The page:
Originally published 7/9/18.
When we’re young, we tend to ally and associate with people who share our thoughts and opinions. It starts when we are little kids asking about people’s favorite colors, moving through to favorite music or bands, and even as adults where we ask more delicate questions like “who did you vote for” or “what do you believe in?” I subscribed to the idea that these thoughts and ideas were my attributes and would garner a host of people who would be in my best interest at all times. What it ended up doing was bringing me to an understanding that I had nothing more than a cheering section for my beliefs with no substance. When faced with this truth, I had to ask myself: “Who am I?”
A heady question with tons of different answers. Trying to nail down only one facet of what defines who I am opens more doors in my mind about other things I enjoy and do. This spirals, and the thought has to be banished or else I can get lost for quite some time. Sure, I could list things I like, things I think are moral or ethical, what groups I associate with, but do those things really define me?
I was raised Catholic, so does that mean the church and its teachings in completion are a defining factor of who I am today? What if only a small part of the church or its teachings had an influence on my life? Does that mean I am under a generalized umbrella because of my affiliation past, present, or future, even without consideration of what amount I am affiliated?
We see this in social media, news media, and forums where we join groups based on a larger idea, then get wrapped into the whole group when some of the members do or say something undesirable. Now we are labeled just as they, only due to our membership of that group. With the current news cycles, you can see that the idea of political affiliation has been watered down so much that anyone with even a slight belief in one topic or another is instantly labeled and immediately hated by the opposite group for their association. It is this ease which we separate ourselves and segregate groups of people, leaving us with a smaller pool of possible new contacts, friends, or acquaintances. It is this goal that we have unknowingly set for ourselves to divide and conquer, only to be divided as well.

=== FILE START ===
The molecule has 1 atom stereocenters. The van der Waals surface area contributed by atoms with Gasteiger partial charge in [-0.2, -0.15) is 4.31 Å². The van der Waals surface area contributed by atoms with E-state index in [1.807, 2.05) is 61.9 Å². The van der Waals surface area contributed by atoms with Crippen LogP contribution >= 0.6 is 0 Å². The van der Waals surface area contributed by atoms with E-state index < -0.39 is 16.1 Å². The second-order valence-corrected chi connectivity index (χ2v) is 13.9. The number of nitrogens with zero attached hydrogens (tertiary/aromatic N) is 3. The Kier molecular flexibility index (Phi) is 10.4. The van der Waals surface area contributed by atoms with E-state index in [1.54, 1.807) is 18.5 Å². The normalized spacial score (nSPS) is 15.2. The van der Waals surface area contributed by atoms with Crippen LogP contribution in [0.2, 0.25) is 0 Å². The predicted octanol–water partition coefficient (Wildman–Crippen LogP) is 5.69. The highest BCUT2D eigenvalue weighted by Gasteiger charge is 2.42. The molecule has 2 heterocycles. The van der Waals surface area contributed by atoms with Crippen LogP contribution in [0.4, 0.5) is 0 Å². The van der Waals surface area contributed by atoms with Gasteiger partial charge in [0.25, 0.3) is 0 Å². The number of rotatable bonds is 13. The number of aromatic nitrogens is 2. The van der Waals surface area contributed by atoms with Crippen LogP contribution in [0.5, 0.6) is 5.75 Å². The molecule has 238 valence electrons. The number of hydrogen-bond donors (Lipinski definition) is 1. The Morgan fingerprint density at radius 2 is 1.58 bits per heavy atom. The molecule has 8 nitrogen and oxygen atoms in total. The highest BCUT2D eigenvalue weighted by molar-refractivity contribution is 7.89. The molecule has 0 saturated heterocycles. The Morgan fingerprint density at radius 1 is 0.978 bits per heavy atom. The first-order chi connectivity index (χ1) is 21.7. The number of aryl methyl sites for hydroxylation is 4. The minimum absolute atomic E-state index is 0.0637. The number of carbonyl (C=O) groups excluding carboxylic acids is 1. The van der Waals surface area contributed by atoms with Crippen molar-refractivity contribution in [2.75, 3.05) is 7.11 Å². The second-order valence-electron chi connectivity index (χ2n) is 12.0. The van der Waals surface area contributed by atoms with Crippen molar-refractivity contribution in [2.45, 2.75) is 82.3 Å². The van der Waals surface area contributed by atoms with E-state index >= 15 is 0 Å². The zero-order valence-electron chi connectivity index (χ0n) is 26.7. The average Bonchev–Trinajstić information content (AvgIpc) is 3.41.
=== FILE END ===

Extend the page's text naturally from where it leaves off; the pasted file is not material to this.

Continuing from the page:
To give an example: I have a friend I gained through a previous employer which we both would vehemently disagree on certain topics if given the opportunity to really get into it. I won’t lie, we’ve had a few small spats in the past, but it hasn’t gotten in the way of what brings us together. We have a common ground that we both can reach, which is the core of our focus in life. We talk frequently outside of the workplace and have no ill will towards each other, but we still believe in different things. These same things do not define me, and my relationship with this person and many others throughout the years are proof that I can be more than just a political stance in this haywire world we live in.
Over the years I’ve come to understand who I am, to a degree, and how that affects my relationships in all spaces. I’m still learning daily and finding out new and awesome things I didn’t know about myself. It is this self-exploration that help me prepare for more positive interaction with others. The same friend from the example above would be a mortal enemy had I not learned some tools to better myself and my approach to relationships.
As per the usual, I’m going to list some terms, define them (contextually), then explain them and how they apply:
Self – noun – a person’s essential being that distinguishes them from others, especially considered as the object of introspection or reflexive action.
Tolerance – noun – the ability or willingness to tolerate something, in particular the existence of opinions or behavior that one does not necessarily agree with; the capacity to endure continued subjection to something, especially a drug, transplant, antigen, or environmental conditions, without adverse reaction.
Common – adj. – occurring, found, or done often; prevalent.
Define – verb – make up or establish the character of.
Understanding – noun – sympathetic awareness or tolerance.
Detach – verb – leave or separate oneself from (a group or place).
Acceptance – noun – agreement with or belief in an idea, opinion, or explanation.
Ok, let’s put all of this together.
As you probably determined, the approach is to meet on a common ground, to be centrist on dividing issues and try to meet the other person where they are. I’ll go into further detail, but want to warn that some do not appreciate this approach. Trying to be non-confrontational on an issue or detaching from it can appear as avoiding the topic. There are times and places for debate, but in this case, the idea is to make better and lasting relationships in our daily lives, not to be a television personality or political pundit. A business or personal relationship is not the place to select which hill you will die on.